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Setting a ‘Gold Standard’ for Ultrasensitive Particle Detectors

Alan “Al” Smith was a pioneer in the “low-background counting” performance of particle detectors – their ability to see ever-fainter signatures of particle interactions. He developed the gold standard for measuring trace levels of radioactivity in materials and components.

When Semiconductors Stick Together, Materials Go Quantum

A simple method developed by a Berkeley Lab-led team could turn ordinary semiconducting materials into quantum machines – superthin devices with extraordinary electronic behavior. Such an advancement could help to revolutionize a number of industries aiming for energy-efficient electronic systems – and provide a platform for exotic new physics.

Laser ‘Drill’ Sets a New World Record in Laser-Driven Electron Acceleration

Combining a first laser pulse to heat up and “drill” through a plasma, and another to accelerate electrons to incredibly high energies in just tens of centimeters, scientists have nearly doubled the previous record for laser-driven particle acceleration at Berkeley Lab’s BELLA Center.

Preparing for a New Tool to Study the ‘Glue That Binds Us All’

For several decades, the nuclear science community has been calling for a new type of particle collider to pursue – in the words of one report – “a new experimental quest to study the glue that binds us all.” This glue is responsible for most of the visible universe’s matter and mass. To learn about this glue, scientists are proposing a unique, high-energy collider that smashes accelerated electrons, which carry a negative charge, into charged atomic nuclei or protons, which carry a positive charge.

Award Finalists Demonstrate Improved Nuclear Physics Code for Supercomputing

André Walker-Loud, a staff scientist at the Department of Energy’s Lawrence Berkeley National Laboratory (Berkeley Lab), is co-leader of a team that is among the six finalists for the Association of Computing Machinery’s Gordon Bell Prize that will be awarded this month.

Acrylic Tanks Provide Clear Window Into Dark Matter Detection

Scientists have a new window into the search for dark matter – an acrylic vessel that features a grouping of 12-foot-tall transparent tanks with 1-inch-thick walls. The tanks, which will surround a central detector for a nearly mile-deep experiment under construction in South Dakota called LUX-ZEPLIN (LZ), will be filled with liquid that produces tiny flashes of light in some particle interactions.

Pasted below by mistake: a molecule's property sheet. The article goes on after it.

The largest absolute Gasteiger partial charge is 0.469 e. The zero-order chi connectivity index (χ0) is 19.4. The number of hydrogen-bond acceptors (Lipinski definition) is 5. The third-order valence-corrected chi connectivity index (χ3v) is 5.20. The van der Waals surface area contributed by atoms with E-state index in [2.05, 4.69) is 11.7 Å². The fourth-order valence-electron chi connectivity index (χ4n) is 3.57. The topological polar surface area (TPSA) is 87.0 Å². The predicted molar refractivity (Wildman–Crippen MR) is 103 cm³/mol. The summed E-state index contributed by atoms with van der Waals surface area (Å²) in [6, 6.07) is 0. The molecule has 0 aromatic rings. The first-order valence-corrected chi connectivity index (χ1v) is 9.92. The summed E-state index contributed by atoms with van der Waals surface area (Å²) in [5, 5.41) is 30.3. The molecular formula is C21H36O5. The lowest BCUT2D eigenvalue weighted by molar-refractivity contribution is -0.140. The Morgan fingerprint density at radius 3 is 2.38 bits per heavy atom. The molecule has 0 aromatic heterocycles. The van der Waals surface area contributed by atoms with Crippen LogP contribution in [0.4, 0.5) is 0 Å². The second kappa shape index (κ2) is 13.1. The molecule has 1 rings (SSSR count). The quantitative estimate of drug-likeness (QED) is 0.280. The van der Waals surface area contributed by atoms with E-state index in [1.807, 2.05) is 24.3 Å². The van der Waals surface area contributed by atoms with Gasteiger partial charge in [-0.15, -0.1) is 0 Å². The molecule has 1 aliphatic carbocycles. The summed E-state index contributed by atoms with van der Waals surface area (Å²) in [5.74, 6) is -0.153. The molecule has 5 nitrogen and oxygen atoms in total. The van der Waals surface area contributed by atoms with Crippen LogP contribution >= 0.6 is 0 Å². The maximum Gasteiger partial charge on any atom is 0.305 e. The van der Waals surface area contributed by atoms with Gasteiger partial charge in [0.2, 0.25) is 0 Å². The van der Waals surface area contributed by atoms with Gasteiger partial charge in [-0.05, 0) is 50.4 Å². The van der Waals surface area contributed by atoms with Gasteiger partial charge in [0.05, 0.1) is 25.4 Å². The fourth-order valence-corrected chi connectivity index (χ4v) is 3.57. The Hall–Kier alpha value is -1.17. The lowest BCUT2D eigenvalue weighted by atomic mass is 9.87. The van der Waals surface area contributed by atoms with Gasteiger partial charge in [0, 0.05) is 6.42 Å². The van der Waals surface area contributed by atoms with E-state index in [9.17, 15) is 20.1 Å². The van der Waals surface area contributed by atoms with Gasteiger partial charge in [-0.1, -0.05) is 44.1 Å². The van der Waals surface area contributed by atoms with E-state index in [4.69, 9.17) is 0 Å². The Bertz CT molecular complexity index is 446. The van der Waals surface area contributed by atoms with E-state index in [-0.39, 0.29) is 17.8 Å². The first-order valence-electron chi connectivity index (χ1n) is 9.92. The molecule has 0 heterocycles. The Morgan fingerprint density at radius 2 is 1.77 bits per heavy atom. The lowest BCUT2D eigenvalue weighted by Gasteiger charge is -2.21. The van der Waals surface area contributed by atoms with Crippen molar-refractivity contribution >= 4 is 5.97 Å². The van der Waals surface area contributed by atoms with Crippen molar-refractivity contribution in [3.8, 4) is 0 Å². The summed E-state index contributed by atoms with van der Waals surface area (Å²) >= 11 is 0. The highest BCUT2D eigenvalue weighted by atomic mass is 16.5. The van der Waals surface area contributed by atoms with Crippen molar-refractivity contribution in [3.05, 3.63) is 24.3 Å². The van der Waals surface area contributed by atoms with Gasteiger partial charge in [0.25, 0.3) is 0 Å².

A Quantum Leap Toward Expanding the Search for Dark Matter

Through a new research program supported by the U.S. Department of Energy’s Office of High Energy Physics, a consortium of researchers from Berkeley Lab, UC Berkeley, and the University of Massachusetts Amherst will develop sensors that enlist the seemingly weird properties of quantum physics to probe for dark matter particles in new ways, with increased sensitivity, and in uncharted regions.

Berkeley Lab to Push Quantum Information Frontiers With New Programs in Computing, Physics, Materials, and Chemistry

Lawrence Berkeley National Laboratory (Berkeley Lab) this week announced support from the Department of Energy that significantly expands Berkeley Lab’s research efforts in quantum information science, an area of research that harnesses the phenomenon of quantum coherence, in which two or more particles are so tightly entangled that a change to one simultaneously affects the other. Quantum information science seeks to utilize this phenomenon to hold, transmit, and process information.

First Particle Tracks Seen in ProtoDUNE: the Prototype for an International Neutrino Experiment

The largest liquid-argon neutrino detector in the world has just recorded its first particle tracks, signaling the start of a new chapter in the story of the international Deep Underground Neutrino Experiment (DUNE). DUNE’s scientific mission is dedicated to unlocking the mysteries of neutrinos, the most abundant (and most mysterious) matter particles in the universe.

Gamma Rays, Watch Out: There’s a New Detector in Town

With funding from an Early Career Laboratory Directed Research and Development (LDRD) award announced last year, NSD’s Heather Crawford and her team of researchers are developing a prototype for an ultrahigh-rate high-purity germanium (HPGe) detector that can count 2 to 5 million gamma rays per second while maintaining high resolution, allowing them to accurately measure the energy spectrum under extreme conditions.